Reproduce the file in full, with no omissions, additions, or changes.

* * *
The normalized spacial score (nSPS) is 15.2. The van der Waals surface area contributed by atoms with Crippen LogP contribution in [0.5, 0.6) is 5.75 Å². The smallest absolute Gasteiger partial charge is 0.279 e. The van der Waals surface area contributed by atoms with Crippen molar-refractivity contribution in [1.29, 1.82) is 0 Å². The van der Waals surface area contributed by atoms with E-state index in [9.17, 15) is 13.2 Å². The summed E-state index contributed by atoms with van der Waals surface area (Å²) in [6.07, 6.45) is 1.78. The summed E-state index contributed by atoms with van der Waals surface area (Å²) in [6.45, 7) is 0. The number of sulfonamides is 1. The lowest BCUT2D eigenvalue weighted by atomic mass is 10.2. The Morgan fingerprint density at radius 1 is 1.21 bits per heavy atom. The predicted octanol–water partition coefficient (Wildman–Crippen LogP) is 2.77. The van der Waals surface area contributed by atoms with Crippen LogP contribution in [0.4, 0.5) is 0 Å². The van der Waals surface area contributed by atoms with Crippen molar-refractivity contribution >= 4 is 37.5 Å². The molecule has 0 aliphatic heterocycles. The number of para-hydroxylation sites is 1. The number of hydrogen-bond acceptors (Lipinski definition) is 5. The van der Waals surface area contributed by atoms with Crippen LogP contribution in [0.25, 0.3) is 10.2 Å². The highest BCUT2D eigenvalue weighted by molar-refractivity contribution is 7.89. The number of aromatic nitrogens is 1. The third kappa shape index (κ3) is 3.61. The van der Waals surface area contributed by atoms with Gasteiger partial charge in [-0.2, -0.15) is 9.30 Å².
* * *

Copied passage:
The normalized spacial score (nSPS) is 15.2. The van der Waals surface area contributed by atoms with Crippen LogP contribution in [0.5, 0.6) is 5.75 Å². The smallest absolute Gasteiger partial charge is 0.279 e. The van der Waals surface area contributed by atoms with Crippen molar-refractivity contribution in [1.29, 1.82) is 0 Å². The van der Waals surface area contributed by atoms with E-state index in [9.17, 15) is 13.2 Å². The summed E-state index contributed by atoms with van der Waals surface area (Å²) in [6.07, 6.45) is 1.78. The summed E-state index contributed by atoms with van der Waals surface area (Å²) in [6.45, 7) is 0. The number of sulfonamides is 1. The lowest BCUT2D eigenvalue weighted by atomic mass is 10.2. The Morgan fingerprint density at radius 1 is 1.21 bits per heavy atom. The predicted octanol–water partition coefficient (Wildman–Crippen LogP) is 2.77. The van der Waals surface area contributed by atoms with Crippen LogP contribution in [0.4, 0.5) is 0 Å². The van der Waals surface area contributed by atoms with Crippen molar-refractivity contribution >= 4 is 37.5 Å². The molecule has 0 aliphatic heterocycles. The number of para-hydroxylation sites is 1. The number of hydrogen-bond acceptors (Lipinski definition) is 5. The van der Waals surface area contributed by atoms with Crippen LogP contribution in [0.25, 0.3) is 10.2 Å². The highest BCUT2D eigenvalue weighted by molar-refractivity contribution is 7.89. The number of aromatic nitrogens is 1. The third kappa shape index (κ3) is 3.61. The van der Waals surface area contributed by atoms with Gasteiger partial charge in [-0.2, -0.15) is 9.30 Å².